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The Price of Flying Our Possessions

The principle of cause and effect simply highlights when something happens, it makes something else happen. The airline sector, and particular its new attitudes to baggage has become a text book case study of such a relationship, and one which continues to change flying habits. Good or bad for travellers? There are mixed opinions, but airlines have found a way to monetise the situation.

We may have all come to terms with what we can and can’t take into the cabin of an aircraft, but hand baggage rules about the number and size of bags and ticketing restrictions on baggage allowance remains a very confusing area, with very different rules from one airline to another. Even the most regular of air travellers can fall foul of the rules, especially on multi-airline itineraries.

In the past it was simple. You bought an airline ticket, had complimentary cabin and hold baggage allowance, and got fed and watered. Today, the range of fare options can be a minefield as airlines take advantage of technology advancement and changing passenger demographics to deliver a wide menu of options.

Granted, for many of the legacy carriers those original fares are still available. Like steak or lobster on the restaurant menu they are a tempting option and available at a price, but, we are increasingly turning to some of the cheaper options that have become favourable to our palate. The Low Cost Carriers, or LCCs, (Ryanair and EasyJet among them) may have struck a huge blow and broken the traditional airline offer, but in a world where travellers are demanding increasing personalisation, like rats after the Pied Piper, the legacy airlines have quickly followed.

That is where the ‘cause and effect’ comes in. Turning hold baggage carriage into a chargeable ancillary, while better meeting the requirements of customers, has ultimately resulted in more travellers attempting to squeeze belongings into cabin bags to avoid the what can be sizeable additional charges to check-in luggage. We all love a bargain, but it is obvious that if we can avoid paying for anything we will, especially when the cost of checking-in a bag can nowadays actually be more than we have paid for the original ticket. From being permitted two carry-on bags with almost unlimited weight restrictions to only being allowed a small cabin bag that must be placed under the seat in front, airlines now have vastly varying policies.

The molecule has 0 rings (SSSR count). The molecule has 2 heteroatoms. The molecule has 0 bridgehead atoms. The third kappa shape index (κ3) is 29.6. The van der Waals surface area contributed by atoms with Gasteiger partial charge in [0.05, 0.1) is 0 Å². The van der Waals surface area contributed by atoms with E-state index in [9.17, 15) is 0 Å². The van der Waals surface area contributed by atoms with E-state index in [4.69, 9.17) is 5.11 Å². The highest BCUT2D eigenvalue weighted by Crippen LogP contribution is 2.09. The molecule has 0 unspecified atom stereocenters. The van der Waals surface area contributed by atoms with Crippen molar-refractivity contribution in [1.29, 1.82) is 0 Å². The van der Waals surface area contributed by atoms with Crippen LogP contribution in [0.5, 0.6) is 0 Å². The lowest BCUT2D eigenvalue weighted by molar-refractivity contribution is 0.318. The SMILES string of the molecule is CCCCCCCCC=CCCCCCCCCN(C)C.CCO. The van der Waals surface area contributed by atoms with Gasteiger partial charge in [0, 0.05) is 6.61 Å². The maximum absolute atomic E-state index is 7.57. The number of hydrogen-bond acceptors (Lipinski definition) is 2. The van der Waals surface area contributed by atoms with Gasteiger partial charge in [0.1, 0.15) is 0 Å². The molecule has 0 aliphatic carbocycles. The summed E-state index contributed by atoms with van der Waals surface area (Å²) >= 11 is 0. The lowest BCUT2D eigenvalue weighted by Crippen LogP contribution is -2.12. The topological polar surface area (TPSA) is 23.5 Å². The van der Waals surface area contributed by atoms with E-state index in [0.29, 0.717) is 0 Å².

The move to an unbundled offering has been at the heart of the LCC model and the adoption of similar practices by the legacy operators has meant hand baggage allowance has actually become a true differentiator between airlines. As the LCCs grow more into the corporate sector – in the short-haul market at least – it could increasingly become a key driver in the decision-making process, especially with growing costs to check bags into aircraft holds.

This ‘cause’ has the ‘effect’ that overhead luggage space is now at a premium, and something that is increasingly frustrating regular corporate travellers, many of whom traditional like to board an aircraft late. The promise that space will be guaranteed for bags in the cabin has now actually become a selling point for premium ancillary options and airlines have been quick to see the opportunity.

One solution is larger overhead lockers. In a move to support changing habits and enhance the experience for passengers, Air France announced last year that it will introduce larger overhead cabin lockers on its Airbus A320 and A321 airliners and others are too. This will see the use of a luggage stowage system, which permits cases to be stored on their side with wheels at the back, increasing luggage capacity by 60% compared with standard luggage compartments.

Airlines with more liberal cabin baggage entitlements are now increasingly limiting overhead baggage space to one item with any other to be stored under the seat in front. Despite introducing different coloured tags, this remains difficult to police in the cabin, where flight attendants are busy managing the boarding process for a timely departure. But airlines are continuing to adapt to meet this pinch point. Budget carrier Norwegian has this month introduced a new fare class that permits a small hold bag, but with no overhead cabin luggage allowance.

This ‘LowFare’ option allows passengers to carry one piece of under-seat luggage, up to a maximum weight of 10kg. Those wishing to use space in the overhead locker now need to book the ‘LowFare+’ which permits two bags, but still a combined weight restriction of 10kg.

Norwegian says ‘LowFare’ customers wishing to purchase an overhead bag allowance can do so for an additional cost of between EUR5 and EUR9 depending on the route. For additional baggage allowance of up to 15kg passengers would need to book more expensive ‘Flex’, ‘Premium’ and ‘Premium Flex’ options. On a positive, Norwegian has boosted the size of the underseat bag to 38cm-30cm-20cm (from 33cm-25cm-20cm) and delivered a fare option that perhaps better meets consumer demand. Research says we are now travelling more and for shorter durations so many of us no longer need large baggage entitlements.

It is clear that as passengers we now a wider freedom of choice and truly are able to pay for the things we want. When it comes to airline baggage the old adage ‘you get what you paid for’ is completely true.

Images via Blue Swan

© Blue Swan Daily 2020

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